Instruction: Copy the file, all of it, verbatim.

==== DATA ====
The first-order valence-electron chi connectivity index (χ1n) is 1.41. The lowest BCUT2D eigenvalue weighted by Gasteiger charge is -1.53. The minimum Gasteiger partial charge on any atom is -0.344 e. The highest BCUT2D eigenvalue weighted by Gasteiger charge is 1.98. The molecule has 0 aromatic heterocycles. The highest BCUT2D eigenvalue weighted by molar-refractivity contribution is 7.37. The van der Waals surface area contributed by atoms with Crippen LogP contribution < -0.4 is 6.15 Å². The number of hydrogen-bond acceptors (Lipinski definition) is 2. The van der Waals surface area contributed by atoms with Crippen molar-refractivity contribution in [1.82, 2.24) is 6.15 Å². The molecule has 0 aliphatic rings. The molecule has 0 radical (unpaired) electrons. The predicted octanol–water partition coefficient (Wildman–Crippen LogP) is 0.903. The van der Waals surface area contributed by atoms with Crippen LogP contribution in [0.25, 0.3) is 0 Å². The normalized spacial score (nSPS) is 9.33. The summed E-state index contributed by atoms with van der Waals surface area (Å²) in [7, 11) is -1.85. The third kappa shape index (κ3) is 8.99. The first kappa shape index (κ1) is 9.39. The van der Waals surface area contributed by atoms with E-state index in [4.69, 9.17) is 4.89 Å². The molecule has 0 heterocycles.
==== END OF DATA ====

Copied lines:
The first-order valence-electron chi connectivity index (χ1n) is 1.41. The lowest BCUT2D eigenvalue weighted by Gasteiger charge is -1.53. The minimum Gasteiger partial charge on any atom is -0.344 e. The highest BCUT2D eigenvalue weighted by Gasteiger charge is 1.98. The molecule has 0 aromatic heterocycles. The highest BCUT2D eigenvalue weighted by molar-refractivity contribution is 7.37. The van der Waals surface area contributed by atoms with Crippen LogP contribution < -0.4 is 6.15 Å². The number of hydrogen-bond acceptors (Lipinski definition) is 2. The van der Waals surface area contributed by atoms with Crippen molar-refractivity contribution in [1.82, 2.24) is 6.15 Å². The molecule has 0 aliphatic rings. The molecule has 0 radical (unpaired) electrons. The predicted octanol–water partition coefficient (Wildman–Crippen LogP) is 0.903. The van der Waals surface area contributed by atoms with Crippen LogP contribution in [0.25, 0.3) is 0 Å². The normalized spacial score (nSPS) is 9.33. The summed E-state index contributed by atoms with van der Waals surface area (Å²) in [7, 11) is -1.85. The third kappa shape index (κ3) is 8.99. The first kappa shape index (κ1) is 9.39. The van der Waals surface area contributed by atoms with E-state index in [4.69, 9.17) is 4.89 Å². The molecule has 0 heterocycles.